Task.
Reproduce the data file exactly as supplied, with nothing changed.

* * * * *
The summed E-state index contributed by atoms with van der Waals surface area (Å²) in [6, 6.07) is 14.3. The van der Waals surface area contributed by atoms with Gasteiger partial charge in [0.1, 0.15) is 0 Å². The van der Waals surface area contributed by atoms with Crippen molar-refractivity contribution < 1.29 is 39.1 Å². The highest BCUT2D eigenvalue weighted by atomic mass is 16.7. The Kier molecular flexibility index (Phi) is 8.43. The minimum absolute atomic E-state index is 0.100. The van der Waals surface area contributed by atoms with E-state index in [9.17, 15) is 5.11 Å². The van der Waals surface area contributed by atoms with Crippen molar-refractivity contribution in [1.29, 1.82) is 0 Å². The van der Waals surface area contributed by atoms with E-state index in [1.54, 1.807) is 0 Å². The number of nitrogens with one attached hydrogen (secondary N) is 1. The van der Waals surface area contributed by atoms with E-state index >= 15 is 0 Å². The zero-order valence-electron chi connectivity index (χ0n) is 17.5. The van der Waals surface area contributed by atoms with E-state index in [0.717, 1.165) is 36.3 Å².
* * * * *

The summed E-state index contributed by atoms with van der Waals surface area (Å²) in [6, 6.07) is 14.3. The van der Waals surface area contributed by atoms with Gasteiger partial charge in [0.1, 0.15) is 0 Å². The van der Waals surface area contributed by atoms with Crippen molar-refractivity contribution < 1.29 is 39.1 Å². The highest BCUT2D eigenvalue weighted by atomic mass is 16.7. The Kier molecular flexibility index (Phi) is 8.43. The minimum absolute atomic E-state index is 0.100. The van der Waals surface area contributed by atoms with E-state index in [9.17, 15) is 5.11 Å². The van der Waals surface area contributed by atoms with Crippen molar-refractivity contribution in [1.29, 1.82) is 0 Å². The van der Waals surface area contributed by atoms with E-state index in [1.54, 1.807) is 0 Å². The number of nitrogens with one attached hydrogen (secondary N) is 1. The van der Waals surface area contributed by atoms with E-state index >= 15 is 0 Å². The zero-order valence-electron chi connectivity index (χ0n) is 17.5. The van der Waals surface area contributed by atoms with E-state index in [0.717, 1.165) is 36.3 Å².